Cyclops Head from Spook-A-Rama (1955), All Photos By Gail
Two of my most-memorable adventures of the summer of 2015 were a Saturday afternoon, and a Friday evening, that I spent having various types of crazy fun at Coney Island, Brooklyn — which is truly a magical place where there are endless wonders just waiting to be discovered. I just love it there. If you are also fan of Coney Island, then I hope you had the chance to see Coney Island: Visions of an American Dreamland, 1861 – 2008, which, sadly, just closed at the Brooklyn Museum this past weekend.
The Funny Face of the Steeplechase: An Enduring Symbol of Coney Island
This exhibit was an unexpected delight; overflowing with vintage carnival ride and game props, photography spanning over 100 years, and artworks of every kind that were inspired by the vibe of Coney Island. Please enjoy a selection of my photos!
Ad Featuring Mae West and Jimmy Durante, Circa 1910
Fortune Teller, Jones Walk, Coney Island (2008) By Frederick Brosen
Greetings From Coney Island By Red Grooms, 2007
Quito The Human Octopus, Original Side Show Banner
Tunnel of Love (1947) By Henry Koerner
Carousel Animals By Charles Carmel
Carousels were being carved in England and Germany before they became popular in America. In 1907, the inventor William F. Mangels, who immigrated to New York from Germany, patented the overhead gears that controlled the galloping motion of the carousel horse. His design became standard in the field. Mangels collaborated with Coney Island’s best wood carvers, many of whom were also immigrants.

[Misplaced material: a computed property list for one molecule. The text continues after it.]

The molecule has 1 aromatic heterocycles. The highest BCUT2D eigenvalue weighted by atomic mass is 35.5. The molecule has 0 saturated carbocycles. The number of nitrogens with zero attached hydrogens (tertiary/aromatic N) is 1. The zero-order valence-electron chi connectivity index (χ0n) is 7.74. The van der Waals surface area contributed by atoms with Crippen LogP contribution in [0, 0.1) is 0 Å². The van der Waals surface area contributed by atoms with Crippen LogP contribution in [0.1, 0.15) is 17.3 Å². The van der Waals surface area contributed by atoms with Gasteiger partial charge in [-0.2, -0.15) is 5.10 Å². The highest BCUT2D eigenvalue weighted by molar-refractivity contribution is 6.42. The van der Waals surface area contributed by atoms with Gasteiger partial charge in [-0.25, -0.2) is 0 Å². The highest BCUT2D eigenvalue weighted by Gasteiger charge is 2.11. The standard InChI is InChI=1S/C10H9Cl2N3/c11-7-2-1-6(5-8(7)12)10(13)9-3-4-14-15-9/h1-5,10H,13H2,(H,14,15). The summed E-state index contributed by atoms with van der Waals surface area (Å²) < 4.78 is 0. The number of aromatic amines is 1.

Between 1880 and 1920, Coney Island produced a distinctive style of carved carousel animals characterized by flamboyant decorations and expressive faces. They were the product of Danish-born Charles I.D. Looff and the wood carvers he inspired, including Solomon Stein, Harry Goldstein, and Charles Carmel, whose horses are show in the photo above. Stein, Goldstein and Carmel were Eastern European Jewish wood-carvers who had fled anti-Semitism. They brought to America a tradition of carving symbolic animal imagery for synagogues, and found an outlet for their talent in the American carousel industry.
Arabian Camel Stander By Charles I.D. Looff, Circa 1895
The bald eagle on this ride’s saddle (see detail, below) trumpets Coney Island as a symbol of American patriotism, while the Camel’s Arabian origin and tasseled breastplate evoke the Middle East, in keeping with the various parks’ exotic architecture. Charles I.D. Looff built the first hand-carved carousel at Coney Island in 1876, just six years after he emigrated from Denmark.
Six silver dragons form the spokes of this electrified gambling wheel. Their snakelike forms resemble Chinese dragons, legendary creatures that are historically associated with the emperor’s imperial power. As symbols of prosperity and good luck, dragons appealed to the diverse visitors who came to Coney Island.
The Barker’s Booth By Henry Koerner, 1948-49
In this painting, the distorting mirrors that clad the barker’s booth turn normal spectators into freaks, commenting on notions of perception and difference.
Coney Island New York, 1976, By Leon Levinstein
Coney Island Teenagers, 1949, by Harold Feinstein
Anomie 1991: Winged Victory By Arnold Mesches
Coney Island, 1948 By George Tooker
Even if you did not get the chance to see this exhibit for yourself, I hope that all of my photos will be getting you inspired and exited to head out to Coney Island for your own adventures once the summer kicks off in just a few months!
One thought on “Coney Island: Visions of an American Dreamland, 1861 – 2008 at The Brooklyn Museum”
This post is awesome! I went to Coney Island back in 2009 but it was reeeeally run down and kind of shitty looking. I’d like to go back some day soon though.